A novel program to increase the number of women patients seen by residents in a VA hospital

Academic Medicine : Journal of the Association of American Medical Colleges
Sally G Haskell, Anna B Reisman


A recent requirement from the Accreditation Council for Graduate Medical Education that internal medicine residents must provide care for a minimum of 25% of female patients in their longitudinal clinics has posed difficulties for Internal Medicine programs that utilize Department of Veterans Affairs (VA) hospitals for outpatient training. The authors report an innovative program developed at a Connecticut VA hospital for internal medicine residents at the Yale University School of Medicine. Residents participate in the clinic at the VA Women's Health Center every fourth week instead of attending their usual VA primary care clinic. To increase the numbers of patients being seen by residents, the "Sharing Program" was initiated in 2001 so that wives of veterans could be seen in the VA women's clinic. Sharing Program patients are billed for their care by the Yale University Medical Group and the VA is reimbursed by the University Medical Group for the cost of providing care to these patients. As a result of the Sharing Program, the mean proportion of female patients assigned to residents has reached 25%. Surveys showed high levels of patient and resident satisfaction, and that residents perceived an improvement in their education...Continue Reading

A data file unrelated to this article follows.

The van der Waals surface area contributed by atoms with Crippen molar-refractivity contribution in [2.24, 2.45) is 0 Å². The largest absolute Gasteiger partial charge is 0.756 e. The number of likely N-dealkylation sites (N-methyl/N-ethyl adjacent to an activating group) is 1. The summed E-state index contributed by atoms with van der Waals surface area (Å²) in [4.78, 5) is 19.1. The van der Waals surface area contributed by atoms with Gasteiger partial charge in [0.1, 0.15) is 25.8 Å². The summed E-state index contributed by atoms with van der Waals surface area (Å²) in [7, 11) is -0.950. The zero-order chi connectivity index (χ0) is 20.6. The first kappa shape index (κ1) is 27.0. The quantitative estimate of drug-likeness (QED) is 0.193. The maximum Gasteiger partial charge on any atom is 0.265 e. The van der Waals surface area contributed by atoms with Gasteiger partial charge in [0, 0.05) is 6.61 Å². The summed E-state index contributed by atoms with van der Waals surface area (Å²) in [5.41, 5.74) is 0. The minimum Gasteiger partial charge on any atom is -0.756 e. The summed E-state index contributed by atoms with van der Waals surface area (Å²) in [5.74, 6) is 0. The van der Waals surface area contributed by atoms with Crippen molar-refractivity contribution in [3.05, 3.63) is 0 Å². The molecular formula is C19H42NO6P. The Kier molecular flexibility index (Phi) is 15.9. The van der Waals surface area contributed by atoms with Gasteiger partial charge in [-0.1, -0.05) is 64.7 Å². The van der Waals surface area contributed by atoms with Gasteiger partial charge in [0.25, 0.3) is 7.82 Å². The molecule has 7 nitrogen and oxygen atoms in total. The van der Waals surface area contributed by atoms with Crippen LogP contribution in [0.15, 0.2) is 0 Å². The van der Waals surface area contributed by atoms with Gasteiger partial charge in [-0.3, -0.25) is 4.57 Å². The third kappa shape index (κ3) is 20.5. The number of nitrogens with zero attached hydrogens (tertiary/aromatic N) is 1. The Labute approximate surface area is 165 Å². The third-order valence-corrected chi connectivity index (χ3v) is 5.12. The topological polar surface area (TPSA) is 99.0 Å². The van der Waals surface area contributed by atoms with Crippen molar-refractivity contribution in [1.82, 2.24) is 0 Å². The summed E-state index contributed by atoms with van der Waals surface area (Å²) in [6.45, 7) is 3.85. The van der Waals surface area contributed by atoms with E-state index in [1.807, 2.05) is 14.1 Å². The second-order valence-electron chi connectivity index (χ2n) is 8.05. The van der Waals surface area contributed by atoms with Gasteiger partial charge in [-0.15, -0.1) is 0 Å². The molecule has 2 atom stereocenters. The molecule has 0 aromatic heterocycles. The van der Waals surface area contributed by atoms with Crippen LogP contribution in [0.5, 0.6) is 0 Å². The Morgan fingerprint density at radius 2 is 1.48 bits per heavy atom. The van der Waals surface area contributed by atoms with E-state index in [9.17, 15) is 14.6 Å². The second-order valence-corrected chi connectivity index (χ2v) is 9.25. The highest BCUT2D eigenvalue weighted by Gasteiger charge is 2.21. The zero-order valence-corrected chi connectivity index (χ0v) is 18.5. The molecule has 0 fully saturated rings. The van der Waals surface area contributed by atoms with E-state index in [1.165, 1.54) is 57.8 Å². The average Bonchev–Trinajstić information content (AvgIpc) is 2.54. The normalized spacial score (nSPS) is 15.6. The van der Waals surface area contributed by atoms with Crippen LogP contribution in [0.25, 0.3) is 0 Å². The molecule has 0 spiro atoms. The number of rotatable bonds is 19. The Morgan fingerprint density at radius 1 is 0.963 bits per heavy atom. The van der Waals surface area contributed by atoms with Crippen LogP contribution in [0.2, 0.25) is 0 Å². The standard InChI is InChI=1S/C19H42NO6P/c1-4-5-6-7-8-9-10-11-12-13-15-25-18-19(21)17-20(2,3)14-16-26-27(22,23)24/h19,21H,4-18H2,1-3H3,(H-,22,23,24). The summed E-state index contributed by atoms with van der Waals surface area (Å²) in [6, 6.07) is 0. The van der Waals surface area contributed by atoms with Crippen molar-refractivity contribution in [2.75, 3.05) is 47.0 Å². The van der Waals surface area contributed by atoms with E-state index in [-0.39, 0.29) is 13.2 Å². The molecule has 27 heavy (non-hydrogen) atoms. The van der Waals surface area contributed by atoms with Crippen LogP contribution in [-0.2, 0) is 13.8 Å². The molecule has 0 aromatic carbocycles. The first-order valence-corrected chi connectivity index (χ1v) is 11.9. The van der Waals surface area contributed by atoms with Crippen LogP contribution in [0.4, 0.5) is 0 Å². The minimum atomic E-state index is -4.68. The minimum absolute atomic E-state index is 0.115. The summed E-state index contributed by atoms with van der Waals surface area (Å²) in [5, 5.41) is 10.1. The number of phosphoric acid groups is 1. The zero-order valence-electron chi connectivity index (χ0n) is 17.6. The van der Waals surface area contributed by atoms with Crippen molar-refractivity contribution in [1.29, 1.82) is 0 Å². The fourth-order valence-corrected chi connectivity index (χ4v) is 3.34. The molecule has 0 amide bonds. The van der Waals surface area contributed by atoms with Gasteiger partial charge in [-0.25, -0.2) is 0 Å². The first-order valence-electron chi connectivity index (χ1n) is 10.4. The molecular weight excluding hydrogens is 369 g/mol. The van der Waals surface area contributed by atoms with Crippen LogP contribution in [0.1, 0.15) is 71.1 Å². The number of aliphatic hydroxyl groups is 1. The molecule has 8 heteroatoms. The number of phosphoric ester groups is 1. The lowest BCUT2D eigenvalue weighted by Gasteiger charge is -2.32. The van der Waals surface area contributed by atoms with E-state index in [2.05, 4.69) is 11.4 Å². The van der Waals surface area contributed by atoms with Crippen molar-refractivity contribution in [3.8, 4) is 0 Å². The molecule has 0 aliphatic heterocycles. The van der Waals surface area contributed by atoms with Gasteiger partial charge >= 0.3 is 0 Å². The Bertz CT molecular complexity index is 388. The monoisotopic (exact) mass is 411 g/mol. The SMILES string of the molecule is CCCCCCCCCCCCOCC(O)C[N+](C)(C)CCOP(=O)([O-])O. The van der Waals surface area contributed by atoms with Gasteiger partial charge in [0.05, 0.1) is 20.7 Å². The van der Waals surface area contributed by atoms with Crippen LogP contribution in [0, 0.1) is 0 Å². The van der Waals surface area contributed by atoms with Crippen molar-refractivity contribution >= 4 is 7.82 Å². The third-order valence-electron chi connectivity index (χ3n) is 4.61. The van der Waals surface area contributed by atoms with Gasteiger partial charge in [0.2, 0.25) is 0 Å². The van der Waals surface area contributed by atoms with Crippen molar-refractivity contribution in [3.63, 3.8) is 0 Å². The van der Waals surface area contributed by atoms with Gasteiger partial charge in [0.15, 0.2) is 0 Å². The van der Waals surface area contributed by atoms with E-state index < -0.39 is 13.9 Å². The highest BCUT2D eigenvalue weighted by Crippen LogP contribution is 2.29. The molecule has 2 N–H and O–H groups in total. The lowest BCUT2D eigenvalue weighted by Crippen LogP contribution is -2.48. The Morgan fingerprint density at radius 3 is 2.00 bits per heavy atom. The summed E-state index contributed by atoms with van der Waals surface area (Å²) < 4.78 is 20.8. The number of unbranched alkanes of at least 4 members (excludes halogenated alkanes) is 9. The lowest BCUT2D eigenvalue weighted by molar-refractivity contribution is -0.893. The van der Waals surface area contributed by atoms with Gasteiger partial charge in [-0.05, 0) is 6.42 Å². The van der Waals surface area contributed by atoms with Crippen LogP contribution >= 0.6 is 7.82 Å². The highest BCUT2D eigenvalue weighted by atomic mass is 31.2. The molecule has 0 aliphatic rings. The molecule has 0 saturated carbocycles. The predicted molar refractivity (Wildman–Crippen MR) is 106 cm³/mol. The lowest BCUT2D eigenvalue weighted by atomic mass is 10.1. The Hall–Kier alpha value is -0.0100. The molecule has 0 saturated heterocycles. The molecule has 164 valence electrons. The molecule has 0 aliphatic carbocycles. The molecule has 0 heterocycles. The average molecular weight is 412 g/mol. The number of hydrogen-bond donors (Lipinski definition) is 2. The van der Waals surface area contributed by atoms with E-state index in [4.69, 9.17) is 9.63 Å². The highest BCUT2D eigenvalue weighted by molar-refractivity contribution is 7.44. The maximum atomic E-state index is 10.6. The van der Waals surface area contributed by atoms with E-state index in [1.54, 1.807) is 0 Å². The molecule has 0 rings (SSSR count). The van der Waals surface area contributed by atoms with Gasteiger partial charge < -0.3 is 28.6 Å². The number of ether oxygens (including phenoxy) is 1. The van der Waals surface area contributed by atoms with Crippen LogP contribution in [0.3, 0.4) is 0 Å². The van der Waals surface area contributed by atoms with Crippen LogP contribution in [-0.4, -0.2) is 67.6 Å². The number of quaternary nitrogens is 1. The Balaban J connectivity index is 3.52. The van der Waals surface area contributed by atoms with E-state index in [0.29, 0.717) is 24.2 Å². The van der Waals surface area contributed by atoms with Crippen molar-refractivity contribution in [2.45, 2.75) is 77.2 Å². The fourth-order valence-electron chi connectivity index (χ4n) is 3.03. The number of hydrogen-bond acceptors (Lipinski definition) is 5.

Jun 27, 1998·Academic Medicine : Journal of the Association of American Medical Colleges·D S KwolekT S Caudill
Nov 18, 2000·Academic Medicine : Journal of the Association of American Medical Colleges·Janet B Henrich
Mar 22, 2003·Journal of General Internal Medicine·Bevanne A Bean-MayberrySarah Hudson Scholle


Jun 15, 2007·Teaching and Learning in Medicine·Rosemarie L ConigliaroMelissa McNeil
Feb 23, 2019·Journal of Women's Health·Christiana M ZhangRachel B Levine

Related Concepts

Hospital Shared Services
Hospitals, Veterans
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